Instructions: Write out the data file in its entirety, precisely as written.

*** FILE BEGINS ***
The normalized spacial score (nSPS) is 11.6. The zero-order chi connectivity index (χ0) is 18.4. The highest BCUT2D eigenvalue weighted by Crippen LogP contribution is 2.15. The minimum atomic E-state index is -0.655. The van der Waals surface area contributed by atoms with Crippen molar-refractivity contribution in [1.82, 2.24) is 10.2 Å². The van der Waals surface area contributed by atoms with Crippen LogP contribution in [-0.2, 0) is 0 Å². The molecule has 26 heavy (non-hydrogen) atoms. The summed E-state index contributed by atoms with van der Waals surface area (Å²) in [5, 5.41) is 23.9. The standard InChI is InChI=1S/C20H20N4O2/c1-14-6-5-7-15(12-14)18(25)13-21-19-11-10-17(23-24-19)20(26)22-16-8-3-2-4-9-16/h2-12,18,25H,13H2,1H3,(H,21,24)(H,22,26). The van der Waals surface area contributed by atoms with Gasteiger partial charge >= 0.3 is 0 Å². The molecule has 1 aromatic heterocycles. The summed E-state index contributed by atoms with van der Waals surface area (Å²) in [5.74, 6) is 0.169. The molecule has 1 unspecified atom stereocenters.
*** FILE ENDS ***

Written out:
The normalized spacial score (nSPS) is 11.6. The zero-order chi connectivity index (χ0) is 18.4. The highest BCUT2D eigenvalue weighted by Crippen LogP contribution is 2.15. The minimum atomic E-state index is -0.655. The van der Waals surface area contributed by atoms with Crippen molar-refractivity contribution in [1.82, 2.24) is 10.2 Å². The van der Waals surface area contributed by atoms with Crippen LogP contribution in [-0.2, 0) is 0 Å². The molecule has 26 heavy (non-hydrogen) atoms. The summed E-state index contributed by atoms with van der Waals surface area (Å²) in [5, 5.41) is 23.9. The standard InChI is InChI=1S/C20H20N4O2/c1-14-6-5-7-15(12-14)18(25)13-21-19-11-10-17(23-24-19)20(26)22-16-8-3-2-4-9-16/h2-12,18,25H,13H2,1H3,(H,21,24)(H,22,26). The van der Waals surface area contributed by atoms with Gasteiger partial charge >= 0.3 is 0 Å². The molecule has 1 aromatic heterocycles. The summed E-state index contributed by atoms with van der Waals surface area (Å²) in [5.74, 6) is 0.169. The molecule has 1 unspecified atom stereocenters.